This forces an HTTP/1.0 response to clients making an HTTP/1.0 request. It was originally implemented as a result of a problem with AOL's proxies. Some HTTP/1.0 clients may not behave correctly when given an HTTP/1.1 response, and this can be used to interoperate with them.


When set to a value of "1", this variable disables the DEFLATE output filter provided by mod_deflate for content-types other than text/html. If you'd rather use statically compressed files, mod_negotiation evaluates the variable as well (not only for gzip, but for all encodings that differ from "identity").


When set, the DEFLATE filter of mod_deflate will be turned off and mod_negotiation will refuse to deliver encoded resources.


Available in versions 2.2.12 and later

When set, mod_cache will not save an otherwise cacheable response. This environment variable does not influence whether a response already in the cache will be served for the current request.


This disables KeepAlive when set.


This influences mod_negotiation's behaviour. If it contains a language tag (such as en, ja or x-klingon), mod_negotiation tries to deliver a variant with that language. If there's no such variant, the normal negotiation process applies.


This forces the server to be more careful when sending a redirect to the client. This is typically used when a client has a known problem handling redirects. This was originally implemented as a result of a problem with Microsoft's WebFolders software which has a problem handling redirects on directory resources via DAV methods.


Available in versions after 2.0.54

When Apache issues a redirect in response to a client request, the response includes some actual text to be displayed in case the client can't (or doesn't) automatically follow the redirection. Apache ordinarily labels this text according to the character set which it uses, which is ISO-8859-1.

However, if the redirection is to a page that uses a different character set, some broken browser versions will try to use the character set from the redirection text rather than the actual page. This can result in Greek, for instance, being incorrectly rendered.

Setting this environment variable causes Apache to omit the character set for the redirection text, and these broken browsers will then correctly use that of the destination page.

Security note

Sending error pages without a specified character set may allow a cross-site-scripting attack for existing browsers (MSIE) which do not follow the HTTP/1.1 specification and attempt to "guess" the character set from the content. Such browsers can be easily fooled into using the UTF-7 character set, and UTF-7 content from input data (such as the request-URI) will not be escaped by the usual escaping mechanisms designed to prevent cross-site-scripting attacks.

force-proxy-request-1.0, proxy-nokeepalive, proxy-sendchunked, proxy-sendcl, proxy-chain-auth, proxy-interim-response, proxy-initial-not-pooled

These directives alter the protocol behavior of mod_proxy. See the mod_proxy and mod_proxy_http documentation for more details.



Passing broken headers to CGI scripts

Starting with version 2.4, Apache is more strict about how HTTP headers are converted to environment variables in mod_cgi and other modules: Previously any invalid characters in header names were simply translated to underscores. This allowed for some potential cross-site-scripting attacks via header injection (see Unusual Web Bugs, slide 19/20).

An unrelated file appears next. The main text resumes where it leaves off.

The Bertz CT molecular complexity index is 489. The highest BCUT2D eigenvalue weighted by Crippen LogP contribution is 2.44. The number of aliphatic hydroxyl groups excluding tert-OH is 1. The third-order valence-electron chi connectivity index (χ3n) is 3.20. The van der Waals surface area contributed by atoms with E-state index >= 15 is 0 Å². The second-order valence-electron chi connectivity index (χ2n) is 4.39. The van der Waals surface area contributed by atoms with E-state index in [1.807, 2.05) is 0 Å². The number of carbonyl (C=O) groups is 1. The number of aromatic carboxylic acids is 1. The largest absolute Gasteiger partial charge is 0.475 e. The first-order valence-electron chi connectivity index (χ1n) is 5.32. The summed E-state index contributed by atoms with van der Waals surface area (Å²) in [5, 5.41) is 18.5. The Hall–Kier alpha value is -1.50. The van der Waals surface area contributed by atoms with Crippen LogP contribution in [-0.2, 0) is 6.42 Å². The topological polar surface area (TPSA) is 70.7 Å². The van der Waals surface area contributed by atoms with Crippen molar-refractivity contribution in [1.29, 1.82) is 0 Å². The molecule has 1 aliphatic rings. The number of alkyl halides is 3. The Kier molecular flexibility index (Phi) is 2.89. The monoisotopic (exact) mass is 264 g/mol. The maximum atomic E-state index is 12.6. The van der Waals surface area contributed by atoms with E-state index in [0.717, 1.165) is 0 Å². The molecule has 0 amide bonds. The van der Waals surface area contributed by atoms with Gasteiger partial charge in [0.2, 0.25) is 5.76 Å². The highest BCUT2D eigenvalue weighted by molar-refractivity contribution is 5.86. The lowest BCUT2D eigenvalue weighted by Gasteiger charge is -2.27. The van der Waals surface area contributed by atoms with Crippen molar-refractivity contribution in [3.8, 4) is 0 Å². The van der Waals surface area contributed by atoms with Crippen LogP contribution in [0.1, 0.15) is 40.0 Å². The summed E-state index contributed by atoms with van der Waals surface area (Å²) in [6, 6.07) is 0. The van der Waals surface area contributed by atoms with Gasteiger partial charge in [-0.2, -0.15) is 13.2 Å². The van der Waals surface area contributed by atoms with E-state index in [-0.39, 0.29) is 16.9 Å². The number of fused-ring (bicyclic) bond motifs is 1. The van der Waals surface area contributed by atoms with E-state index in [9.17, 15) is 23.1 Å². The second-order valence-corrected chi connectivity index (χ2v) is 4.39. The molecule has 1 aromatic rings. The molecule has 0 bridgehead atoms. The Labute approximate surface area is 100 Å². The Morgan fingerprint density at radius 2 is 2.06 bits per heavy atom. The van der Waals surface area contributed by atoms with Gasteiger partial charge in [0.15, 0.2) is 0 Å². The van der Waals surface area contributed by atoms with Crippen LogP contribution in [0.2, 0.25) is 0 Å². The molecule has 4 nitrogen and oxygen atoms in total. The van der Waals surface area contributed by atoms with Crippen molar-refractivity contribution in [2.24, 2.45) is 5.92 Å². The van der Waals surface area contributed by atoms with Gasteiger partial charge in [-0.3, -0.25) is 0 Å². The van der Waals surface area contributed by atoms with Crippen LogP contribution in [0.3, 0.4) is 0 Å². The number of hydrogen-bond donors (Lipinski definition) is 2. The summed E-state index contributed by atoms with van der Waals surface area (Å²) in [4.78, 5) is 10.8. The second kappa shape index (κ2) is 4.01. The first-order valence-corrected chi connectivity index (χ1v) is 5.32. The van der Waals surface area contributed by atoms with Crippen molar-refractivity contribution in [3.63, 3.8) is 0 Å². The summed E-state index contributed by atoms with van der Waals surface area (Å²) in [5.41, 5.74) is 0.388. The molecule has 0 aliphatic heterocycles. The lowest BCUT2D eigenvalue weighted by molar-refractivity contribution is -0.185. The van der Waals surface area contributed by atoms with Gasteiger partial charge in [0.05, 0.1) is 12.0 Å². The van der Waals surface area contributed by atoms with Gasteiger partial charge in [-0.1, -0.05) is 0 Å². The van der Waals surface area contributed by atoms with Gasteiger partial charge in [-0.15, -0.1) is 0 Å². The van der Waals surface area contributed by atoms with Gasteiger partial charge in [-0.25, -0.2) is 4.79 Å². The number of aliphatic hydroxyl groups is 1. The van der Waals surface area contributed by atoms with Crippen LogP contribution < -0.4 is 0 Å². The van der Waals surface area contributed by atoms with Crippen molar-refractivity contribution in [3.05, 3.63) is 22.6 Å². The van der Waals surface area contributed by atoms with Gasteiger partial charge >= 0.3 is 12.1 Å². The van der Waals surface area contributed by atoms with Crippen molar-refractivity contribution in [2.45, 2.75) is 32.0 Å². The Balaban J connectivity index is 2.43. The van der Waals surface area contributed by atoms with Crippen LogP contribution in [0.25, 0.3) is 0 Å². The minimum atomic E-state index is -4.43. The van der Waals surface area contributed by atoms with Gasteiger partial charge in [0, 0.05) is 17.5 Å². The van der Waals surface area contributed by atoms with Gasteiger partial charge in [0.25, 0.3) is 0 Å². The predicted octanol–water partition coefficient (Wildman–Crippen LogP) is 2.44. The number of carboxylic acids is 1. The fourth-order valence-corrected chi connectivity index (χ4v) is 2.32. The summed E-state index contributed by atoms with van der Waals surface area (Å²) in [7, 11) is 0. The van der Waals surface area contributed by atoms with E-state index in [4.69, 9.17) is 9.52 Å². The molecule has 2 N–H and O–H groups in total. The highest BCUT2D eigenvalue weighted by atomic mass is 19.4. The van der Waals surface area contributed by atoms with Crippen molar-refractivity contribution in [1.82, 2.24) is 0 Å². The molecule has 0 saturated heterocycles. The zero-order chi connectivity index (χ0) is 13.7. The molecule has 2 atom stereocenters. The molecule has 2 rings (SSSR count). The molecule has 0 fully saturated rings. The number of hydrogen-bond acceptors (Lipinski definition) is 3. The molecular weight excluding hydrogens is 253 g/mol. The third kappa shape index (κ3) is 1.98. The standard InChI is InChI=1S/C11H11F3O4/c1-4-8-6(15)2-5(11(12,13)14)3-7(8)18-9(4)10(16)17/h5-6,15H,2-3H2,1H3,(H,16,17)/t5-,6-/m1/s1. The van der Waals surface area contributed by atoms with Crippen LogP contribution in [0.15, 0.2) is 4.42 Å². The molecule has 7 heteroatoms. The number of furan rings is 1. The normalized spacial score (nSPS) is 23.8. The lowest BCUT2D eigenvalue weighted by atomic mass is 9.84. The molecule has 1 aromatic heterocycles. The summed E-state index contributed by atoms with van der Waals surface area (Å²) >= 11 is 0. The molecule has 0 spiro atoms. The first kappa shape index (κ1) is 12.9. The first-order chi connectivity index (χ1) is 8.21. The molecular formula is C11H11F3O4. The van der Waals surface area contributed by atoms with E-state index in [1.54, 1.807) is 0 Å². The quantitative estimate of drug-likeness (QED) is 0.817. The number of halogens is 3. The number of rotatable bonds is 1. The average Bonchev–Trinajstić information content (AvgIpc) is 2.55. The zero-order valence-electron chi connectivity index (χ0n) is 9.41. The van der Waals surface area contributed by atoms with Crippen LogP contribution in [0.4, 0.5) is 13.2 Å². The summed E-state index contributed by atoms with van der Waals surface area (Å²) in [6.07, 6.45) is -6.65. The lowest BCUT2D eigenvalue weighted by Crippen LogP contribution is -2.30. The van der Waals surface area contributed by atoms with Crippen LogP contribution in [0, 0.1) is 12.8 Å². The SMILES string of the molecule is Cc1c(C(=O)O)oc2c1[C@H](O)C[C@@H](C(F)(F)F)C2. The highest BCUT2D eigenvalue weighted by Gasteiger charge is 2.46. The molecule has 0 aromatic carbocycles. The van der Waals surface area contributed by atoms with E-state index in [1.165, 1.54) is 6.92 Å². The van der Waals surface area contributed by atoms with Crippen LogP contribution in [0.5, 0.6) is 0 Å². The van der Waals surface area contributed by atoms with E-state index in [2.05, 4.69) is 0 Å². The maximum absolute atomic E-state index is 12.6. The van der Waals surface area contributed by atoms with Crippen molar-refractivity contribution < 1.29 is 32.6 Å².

If you have to support a client which sends broken headers and which can't be fixed, a simple workaround involving mod_setenvif and mod_headers allows you to still accept these headers:

# The following works around a client sending a broken Accept_Encoding
# header.
SetEnvIfNoCase ^Accept.Encoding$ ^(.*)$ fix_accept_encoding=$1
RequestHeader set Accept-Encoding %{fix_accept_encoding}e env=fix_accept_encoding

Changing protocol behavior with misbehaving clients

Earlier versions recommended that the following lines be included in apache2.conf to deal with known client problems. Since the affected clients are no longer seen in the wild, this configuration is likely no-longer necessary.

# The following directives modify normal HTTP response behavior.
# The first directive disables keepalive for Netscape 2.x and browsers that
# spoof it. There are known problems with these browser implementations.
# The second directive is for Microsoft Internet Explorer 4.0b2
# which has a broken HTTP/1.1 implementation and does not properly
# support keepalive when it is used on 301 or 302 (redirect) responses.
BrowserMatch "Mozilla/2" nokeepalive
BrowserMatch "MSIE 4\.0b2;" nokeepalive downgrade-1.0 force-response-1.0

# The following directive disables HTTP/1.1 responses to browsers which
# are in violation of the HTTP/1.0 spec by not being able to understand a
# basic 1.1 response.
BrowserMatch "RealPlayer 4\.0" force-response-1.0
BrowserMatch "Java/1\.0" force-response-1.0
BrowserMatch "JDK/1\.0" force-response-1.0

Do not log requests for images in the access log

This example keeps requests for images from appearing in the access log. It can be easily modified to prevent logging of particular directories, or to prevent logging of requests coming from particular hosts.

SetEnvIf Request_URI \.gif image-request
SetEnvIf Request_URI \.jpg image-request
SetEnvIf Request_URI \.png image-request
CustomLog "logs/access_log" common env=!image-request

Prevent "Image Theft"

This example shows how to keep people not on your server from using images on your server as inline-images on their pages. This is not a recommended configuration, but it can work in limited circumstances. We assume that all your images are in a directory called /web/images.

SetEnvIf Referer "^http://www\.example\.com/" local_referal
# Allow browsers that do not send Referer info
SetEnvIf Referer "^$" local_referal
<Directory "/web/images">
    Require env local_referal

For more information about this technique, see the "Keeping Your Images from Adorning Other Sites" tutorial on ServerWatch.